Cost to Complete by Job Summary and Detail reports

Use these reports to calculate the expected cost to complete your jobs. Consider reviewing this information on a regular basis to find out which jobs—or which phases of a specific job—are over or under estimate while there's still time to make adjustments.

The Cost to Complete by Job Summary report gives you a snapshot of the expected cost to complete all your jobs. The Detail report shows you the expected cost to complete each item of a specific job.

Job Costs Detail report

This report lists each individual transaction for each job you have set up in QuickBooks. It is useful if you need a report that breaks out all material supplier purchases, all subcontractor bills, and all labor costs (including labor burden) for each job.

You can filter this report to include only one job. Click the Customize Report button, click the Filters tab, and then select Name in the Filter scroll box. Click the Name drop-down list, choose the desired job, and then click OK.

Unpaid Bills by Job and Unpaid Job Bills by Vendor reports

These reports show what you owe to vendors, grouped by vendor or job. Use these reports to manage your cash flow and make sure you pay your bills on time.

The Unpaid Bills by Job report lists bills you have not yet paid, sorted by customers and jobs. This report is particularly useful if your standard practice is to pay vendor bills for a specific job when you receive a payment from the customer. After you receive a payment, you can print this report and proceed to the Pay Bills window. The report can help you decide which vendor bills should get paid now and which you may wish to wait to pay.

The Unpaid Job Bills by Vendor report lists bills you have not paid, sorted by vendor or subcontractor. This is useful, for example, if you get a call from a vendor and you need to know quickly if that vendor has outstanding bills that you haven't paid.

Expenses Not Assigned to Jobs report

Use this report to help identify costs that you may have forgotten to pass along to your customers. It is important that all job-related costs get assigned to a job. Otherwise, your job cost reports will not accurately reflect all costs, making your jobs look more profitable than they really are. This report is particularly important if you invoice a customer on a Time and Materials basis, as you might miss invoicing the customer for costs that don't get assigned to a job.

By default, this report lists all your expenses. You can filter this report to show only job-related costs (and not overhead expenses). Click Customize Report, click the Filters tab, and then select Account in the Filter scroll box. Click the Account drop-down list, choose "All cost-of-sales accounts," and then click OK.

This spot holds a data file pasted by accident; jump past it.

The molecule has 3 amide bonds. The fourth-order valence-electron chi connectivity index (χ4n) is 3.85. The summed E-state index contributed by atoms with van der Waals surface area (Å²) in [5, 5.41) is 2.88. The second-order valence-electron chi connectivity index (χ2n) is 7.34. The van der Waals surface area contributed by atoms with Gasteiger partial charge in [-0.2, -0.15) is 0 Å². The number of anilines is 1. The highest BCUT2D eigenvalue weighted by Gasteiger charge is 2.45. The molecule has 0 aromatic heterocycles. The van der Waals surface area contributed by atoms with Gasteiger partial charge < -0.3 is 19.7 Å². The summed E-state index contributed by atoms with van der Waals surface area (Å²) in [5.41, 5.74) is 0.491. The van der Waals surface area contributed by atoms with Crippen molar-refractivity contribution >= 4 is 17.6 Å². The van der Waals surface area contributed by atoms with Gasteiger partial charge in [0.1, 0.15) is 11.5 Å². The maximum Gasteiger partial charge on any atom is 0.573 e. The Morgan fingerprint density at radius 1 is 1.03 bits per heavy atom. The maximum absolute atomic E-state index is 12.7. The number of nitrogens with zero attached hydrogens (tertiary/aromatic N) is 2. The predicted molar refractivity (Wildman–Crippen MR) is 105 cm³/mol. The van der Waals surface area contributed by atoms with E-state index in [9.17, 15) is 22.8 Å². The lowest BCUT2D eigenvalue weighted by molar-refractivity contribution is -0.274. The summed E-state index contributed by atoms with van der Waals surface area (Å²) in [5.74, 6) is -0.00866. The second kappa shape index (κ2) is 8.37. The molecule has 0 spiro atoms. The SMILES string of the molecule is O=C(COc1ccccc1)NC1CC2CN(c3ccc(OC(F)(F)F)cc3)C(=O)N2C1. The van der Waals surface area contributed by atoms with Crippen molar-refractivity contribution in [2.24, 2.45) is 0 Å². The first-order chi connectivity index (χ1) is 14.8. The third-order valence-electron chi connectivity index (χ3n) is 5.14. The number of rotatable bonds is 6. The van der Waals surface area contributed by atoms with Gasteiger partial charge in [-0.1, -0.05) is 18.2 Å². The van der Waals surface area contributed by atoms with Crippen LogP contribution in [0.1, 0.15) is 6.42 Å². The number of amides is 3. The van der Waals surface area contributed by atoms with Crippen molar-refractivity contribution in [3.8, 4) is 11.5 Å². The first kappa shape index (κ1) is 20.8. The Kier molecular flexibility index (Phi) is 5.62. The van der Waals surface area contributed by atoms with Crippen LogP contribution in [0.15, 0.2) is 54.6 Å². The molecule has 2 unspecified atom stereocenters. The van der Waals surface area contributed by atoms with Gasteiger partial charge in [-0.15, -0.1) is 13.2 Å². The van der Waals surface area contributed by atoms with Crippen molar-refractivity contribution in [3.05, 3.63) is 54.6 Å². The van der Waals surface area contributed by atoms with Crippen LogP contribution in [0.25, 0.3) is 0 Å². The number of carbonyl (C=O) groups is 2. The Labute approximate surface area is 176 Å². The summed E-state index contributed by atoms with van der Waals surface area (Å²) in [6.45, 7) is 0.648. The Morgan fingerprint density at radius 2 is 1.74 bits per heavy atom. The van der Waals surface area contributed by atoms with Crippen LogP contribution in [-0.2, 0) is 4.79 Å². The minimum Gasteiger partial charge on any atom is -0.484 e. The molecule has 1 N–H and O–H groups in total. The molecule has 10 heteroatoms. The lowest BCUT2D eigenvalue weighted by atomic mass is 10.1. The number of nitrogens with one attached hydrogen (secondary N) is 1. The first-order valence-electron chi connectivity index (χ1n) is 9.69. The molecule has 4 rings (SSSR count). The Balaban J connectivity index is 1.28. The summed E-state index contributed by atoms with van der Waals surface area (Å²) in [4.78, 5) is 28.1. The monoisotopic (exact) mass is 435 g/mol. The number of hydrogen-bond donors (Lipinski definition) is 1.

Job Progress Invoices vs. Estimates report

For each customer or job, this report shows whether or not the estimate is active, the estimate total, the total invoiced from the estimate on progress invoices, and the percentage of the estimate already invoiced on progress invoices.

This report gives you an idea of how much has been invoiced to date (in dollars) and what percentage of that amount is of the total estimated costs. Run this report to check whether the actual job site progress matches up with the percentage invoiced. For example, if you get a project status report from the field each week, compare the field's estimated percentage complete to the % Progress on this report. They should be similar. If the information from the field estimates a higher percentage complete than the % Progress report, you may be behind in your invoices to the customer. If the % Progress report has a higher percentage complete than the actual field progress estimate, you may have invoiced more than you should have in the last billing cycle.

Item Profitability report

This report summarizes how much money your company has made or lost on each item (service or inventory item) that your company sells.

Item Estimates vs. Actuals

This report summarizes how accurately your company estimated costs and revenues for the items you sell. The report compares estimated cost to actual cost and estimated revenue to actual revenue for all items.

Profit and Loss by Job

This report shows how much you are making or losing on each job. The report includes subtotals for each type of income or expense so you can see where money is coming in and where you are spending it.

See also

KB ID# H_CONT_RPT_JOB_COST